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Sorry for the ambiguous title, couldn't thing of anything better fitting.

I 'm exploring Elastic Search and it looks very cool. My question is conceptual since I 'm used to sql.

In Sql, you have different databases and you store the data for each application there. Does the same concept exist in ES? Or is all data from all my application going to end up in the same place? In that case, what are the best practices to avoid unwanted results from unfitting data?

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I am not quite decyphering your question here. With "all the data ending up in the same place" are you referring to the schemaless nature of elastic search or what is the specific concern? Also what do you mean with "unfitting data"? –  jsalonen Oct 16 '12 at 13:40
    
Suppose you send the data from 2 similar sites which more or less have the same type of tables - say blogs. In sql, you create two different databases and the data are in distinct places. If you need the users table from site A, you connect to dbA etc. Is there a similar concept in ES? –  johnjohn Oct 16 '12 at 13:42

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up vote 3 down vote accepted

Schemaless doesn't mean structureless:

  • In elastic search you can organize your data into document collections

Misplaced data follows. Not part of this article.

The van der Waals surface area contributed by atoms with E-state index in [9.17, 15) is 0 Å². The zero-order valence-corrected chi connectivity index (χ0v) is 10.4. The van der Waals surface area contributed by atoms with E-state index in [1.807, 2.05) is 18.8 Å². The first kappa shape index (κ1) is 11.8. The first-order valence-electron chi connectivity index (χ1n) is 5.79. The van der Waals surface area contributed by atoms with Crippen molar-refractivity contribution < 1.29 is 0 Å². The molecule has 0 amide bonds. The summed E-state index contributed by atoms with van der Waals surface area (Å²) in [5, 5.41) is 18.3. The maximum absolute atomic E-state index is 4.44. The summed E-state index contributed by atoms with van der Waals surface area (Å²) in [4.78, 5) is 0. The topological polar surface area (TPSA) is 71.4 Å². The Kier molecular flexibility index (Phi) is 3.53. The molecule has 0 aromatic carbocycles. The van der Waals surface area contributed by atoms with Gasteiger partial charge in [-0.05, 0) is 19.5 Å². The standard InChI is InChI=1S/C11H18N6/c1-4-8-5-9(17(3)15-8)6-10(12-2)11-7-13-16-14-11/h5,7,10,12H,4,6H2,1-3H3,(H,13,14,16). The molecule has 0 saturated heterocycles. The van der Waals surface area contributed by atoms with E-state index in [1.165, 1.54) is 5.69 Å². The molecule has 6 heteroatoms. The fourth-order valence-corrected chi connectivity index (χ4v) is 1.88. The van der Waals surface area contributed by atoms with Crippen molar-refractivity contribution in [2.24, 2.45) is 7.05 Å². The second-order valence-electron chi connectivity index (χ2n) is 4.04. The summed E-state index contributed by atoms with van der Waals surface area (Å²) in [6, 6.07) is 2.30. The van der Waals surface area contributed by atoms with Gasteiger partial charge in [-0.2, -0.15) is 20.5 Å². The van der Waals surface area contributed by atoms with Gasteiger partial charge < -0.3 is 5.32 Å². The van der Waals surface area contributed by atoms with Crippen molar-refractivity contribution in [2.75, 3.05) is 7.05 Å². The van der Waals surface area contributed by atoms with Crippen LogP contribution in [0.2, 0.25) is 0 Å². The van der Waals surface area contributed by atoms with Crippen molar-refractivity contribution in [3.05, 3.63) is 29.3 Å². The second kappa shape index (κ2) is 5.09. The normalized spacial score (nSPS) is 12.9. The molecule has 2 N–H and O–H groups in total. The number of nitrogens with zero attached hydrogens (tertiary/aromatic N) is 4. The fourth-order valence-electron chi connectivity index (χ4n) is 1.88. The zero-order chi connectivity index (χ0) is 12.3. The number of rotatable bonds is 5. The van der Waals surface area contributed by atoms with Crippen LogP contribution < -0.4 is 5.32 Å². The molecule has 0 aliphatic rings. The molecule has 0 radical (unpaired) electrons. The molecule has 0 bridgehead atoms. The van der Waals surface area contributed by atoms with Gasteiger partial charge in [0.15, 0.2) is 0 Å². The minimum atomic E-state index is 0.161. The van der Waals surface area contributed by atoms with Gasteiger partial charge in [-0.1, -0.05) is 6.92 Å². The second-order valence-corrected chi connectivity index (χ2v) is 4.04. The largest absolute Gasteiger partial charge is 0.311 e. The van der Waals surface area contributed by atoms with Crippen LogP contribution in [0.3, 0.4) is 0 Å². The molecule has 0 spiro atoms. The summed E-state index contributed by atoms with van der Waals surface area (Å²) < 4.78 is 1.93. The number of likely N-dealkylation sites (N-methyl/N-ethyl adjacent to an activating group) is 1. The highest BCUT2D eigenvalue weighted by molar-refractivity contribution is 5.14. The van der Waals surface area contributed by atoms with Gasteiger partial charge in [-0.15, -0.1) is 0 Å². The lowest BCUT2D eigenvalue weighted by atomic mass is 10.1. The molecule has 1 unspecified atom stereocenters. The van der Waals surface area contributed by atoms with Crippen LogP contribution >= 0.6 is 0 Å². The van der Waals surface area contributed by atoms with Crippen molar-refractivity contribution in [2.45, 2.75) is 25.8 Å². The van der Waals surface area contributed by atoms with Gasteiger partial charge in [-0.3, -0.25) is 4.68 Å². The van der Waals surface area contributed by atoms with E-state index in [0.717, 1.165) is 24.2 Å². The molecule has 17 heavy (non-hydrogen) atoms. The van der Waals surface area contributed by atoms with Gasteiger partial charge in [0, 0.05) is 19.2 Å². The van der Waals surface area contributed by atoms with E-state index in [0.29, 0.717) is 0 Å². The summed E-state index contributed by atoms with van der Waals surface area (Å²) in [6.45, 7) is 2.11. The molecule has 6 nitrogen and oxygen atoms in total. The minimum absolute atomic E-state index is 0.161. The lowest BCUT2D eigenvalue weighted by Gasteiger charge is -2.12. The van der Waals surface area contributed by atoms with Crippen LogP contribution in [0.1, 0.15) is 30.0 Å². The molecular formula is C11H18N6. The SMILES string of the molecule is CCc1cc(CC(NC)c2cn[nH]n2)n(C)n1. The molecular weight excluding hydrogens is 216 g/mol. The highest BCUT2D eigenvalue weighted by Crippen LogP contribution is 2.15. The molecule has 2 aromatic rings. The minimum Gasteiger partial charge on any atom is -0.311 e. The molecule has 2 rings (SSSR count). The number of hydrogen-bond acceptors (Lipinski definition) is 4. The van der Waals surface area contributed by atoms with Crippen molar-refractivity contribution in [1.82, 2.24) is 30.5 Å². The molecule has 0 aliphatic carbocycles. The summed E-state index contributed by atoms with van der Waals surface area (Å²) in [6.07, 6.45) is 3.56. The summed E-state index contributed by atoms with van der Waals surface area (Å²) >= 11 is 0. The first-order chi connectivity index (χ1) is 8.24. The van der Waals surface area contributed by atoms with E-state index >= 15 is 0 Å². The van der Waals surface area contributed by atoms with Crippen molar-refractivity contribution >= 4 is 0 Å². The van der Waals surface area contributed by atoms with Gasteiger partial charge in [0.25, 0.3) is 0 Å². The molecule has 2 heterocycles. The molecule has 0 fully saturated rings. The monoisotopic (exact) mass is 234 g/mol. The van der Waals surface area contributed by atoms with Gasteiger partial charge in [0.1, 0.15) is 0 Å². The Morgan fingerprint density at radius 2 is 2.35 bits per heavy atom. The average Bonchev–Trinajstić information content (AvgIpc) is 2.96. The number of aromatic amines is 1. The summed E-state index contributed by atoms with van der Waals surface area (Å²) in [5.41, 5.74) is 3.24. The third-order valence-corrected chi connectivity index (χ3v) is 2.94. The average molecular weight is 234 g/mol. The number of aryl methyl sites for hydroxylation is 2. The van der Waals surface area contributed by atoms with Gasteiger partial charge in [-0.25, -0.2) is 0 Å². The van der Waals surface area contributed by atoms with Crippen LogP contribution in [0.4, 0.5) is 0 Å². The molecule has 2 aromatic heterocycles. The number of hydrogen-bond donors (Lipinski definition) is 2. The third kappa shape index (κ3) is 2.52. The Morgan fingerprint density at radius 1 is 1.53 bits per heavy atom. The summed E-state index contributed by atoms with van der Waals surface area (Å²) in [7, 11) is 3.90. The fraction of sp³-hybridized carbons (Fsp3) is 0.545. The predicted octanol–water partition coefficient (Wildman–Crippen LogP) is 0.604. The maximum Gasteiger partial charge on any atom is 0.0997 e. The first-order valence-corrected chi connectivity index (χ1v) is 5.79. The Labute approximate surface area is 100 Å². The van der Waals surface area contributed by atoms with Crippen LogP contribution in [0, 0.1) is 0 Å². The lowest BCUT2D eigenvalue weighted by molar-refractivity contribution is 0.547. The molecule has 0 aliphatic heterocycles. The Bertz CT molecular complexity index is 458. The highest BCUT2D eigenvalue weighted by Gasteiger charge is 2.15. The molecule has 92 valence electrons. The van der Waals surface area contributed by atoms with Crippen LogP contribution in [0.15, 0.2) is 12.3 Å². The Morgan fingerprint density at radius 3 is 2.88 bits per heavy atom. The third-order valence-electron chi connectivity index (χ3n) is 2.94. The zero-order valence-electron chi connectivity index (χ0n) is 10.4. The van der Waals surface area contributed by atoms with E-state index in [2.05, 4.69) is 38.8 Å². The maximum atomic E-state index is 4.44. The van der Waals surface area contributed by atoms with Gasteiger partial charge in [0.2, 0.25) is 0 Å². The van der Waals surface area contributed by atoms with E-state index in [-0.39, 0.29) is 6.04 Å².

• A top-level document collection is roughly equivalent to a database
  • You can also hierarchically create new document collections inside top-level collections, which is a very rough equivalent of a database table
  • When you search documents, you search for documents inside specific document collections (such as search for all posts inside blog1)
  • Individual documents can be viewed as equivalent to rows in a database table
  • Also please note that I say roughly equivalent -- data in SQL is often normalized into tables by relations, while documents (in ES) often hold large entities of data. For instance, it generally makes sense to embed all comments inside a blog post document, whereas in SQL you would normalize comments and blogposts into individual tables.

For a nice tutorial, I recommend taking look at "ElasticSearch in 5 minutes" tutorial.

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I have seen the light! :) Thank you, it all makes sense now. –  johnjohn Oct 16 '12 at 13:55

Switching from SQL to a search engine can be challenging at times. Elasticsearch has a concept of index, that can be roughly mapped to a database and type that can, again very roughly, mapped to a table. Elasticsearch has very powerful mechanism of selecting records (rows) of a single type and combining results from different types and indices (union). However, there is no support for joins at the moment. The only relationship that elasticsearch supports is has_child, but it's not suitable for modeling many-to-many relationships. So, in most cases, you need to be prepared to denormalize your data, so it can be stored in a single table.

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Thank you very much for your response! –  johnjohn Oct 16 '12 at 14:25

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